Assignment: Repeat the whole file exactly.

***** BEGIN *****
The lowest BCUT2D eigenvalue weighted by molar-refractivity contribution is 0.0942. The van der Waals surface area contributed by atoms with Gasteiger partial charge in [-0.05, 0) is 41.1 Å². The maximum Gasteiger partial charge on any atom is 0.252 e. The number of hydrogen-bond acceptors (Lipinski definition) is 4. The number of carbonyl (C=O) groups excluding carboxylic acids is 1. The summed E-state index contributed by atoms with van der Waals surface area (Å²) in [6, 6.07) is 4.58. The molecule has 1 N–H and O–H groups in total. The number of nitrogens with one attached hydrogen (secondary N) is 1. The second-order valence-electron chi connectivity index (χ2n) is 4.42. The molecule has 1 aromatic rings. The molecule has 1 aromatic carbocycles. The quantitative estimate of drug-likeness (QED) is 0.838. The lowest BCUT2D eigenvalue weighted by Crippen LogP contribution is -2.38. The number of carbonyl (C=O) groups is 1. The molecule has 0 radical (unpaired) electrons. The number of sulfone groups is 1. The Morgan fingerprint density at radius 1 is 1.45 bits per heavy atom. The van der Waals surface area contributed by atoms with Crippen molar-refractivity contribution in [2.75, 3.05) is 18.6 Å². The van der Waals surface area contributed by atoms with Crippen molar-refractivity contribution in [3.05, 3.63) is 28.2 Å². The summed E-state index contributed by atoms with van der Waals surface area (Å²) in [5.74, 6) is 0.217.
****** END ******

The lowest BCUT2D eigenvalue weighted by molar-refractivity contribution is 0.0942. The van der Waals surface area contributed by atoms with Gasteiger partial charge in [-0.05, 0) is 41.1 Å². The maximum Gasteiger partial charge on any atom is 0.252 e. The number of hydrogen-bond acceptors (Lipinski definition) is 4. The number of carbonyl (C=O) groups excluding carboxylic acids is 1. The summed E-state index contributed by atoms with van der Waals surface area (Å²) in [6, 6.07) is 4.58. The molecule has 1 N–H and O–H groups in total. The number of nitrogens with one attached hydrogen (secondary N) is 1. The second-order valence-electron chi connectivity index (χ2n) is 4.42. The molecule has 1 aromatic rings. The molecule has 1 aromatic carbocycles. The quantitative estimate of drug-likeness (QED) is 0.838. The lowest BCUT2D eigenvalue weighted by Crippen LogP contribution is -2.38. The number of carbonyl (C=O) groups is 1. The molecule has 0 radical (unpaired) electrons. The number of sulfone groups is 1. The Morgan fingerprint density at radius 1 is 1.45 bits per heavy atom. The van der Waals surface area contributed by atoms with Crippen molar-refractivity contribution in [2.75, 3.05) is 18.6 Å². The van der Waals surface area contributed by atoms with Crippen molar-refractivity contribution in [3.05, 3.63) is 28.2 Å². The summed E-state index contributed by atoms with van der Waals surface area (Å²) in [5.74, 6) is 0.217.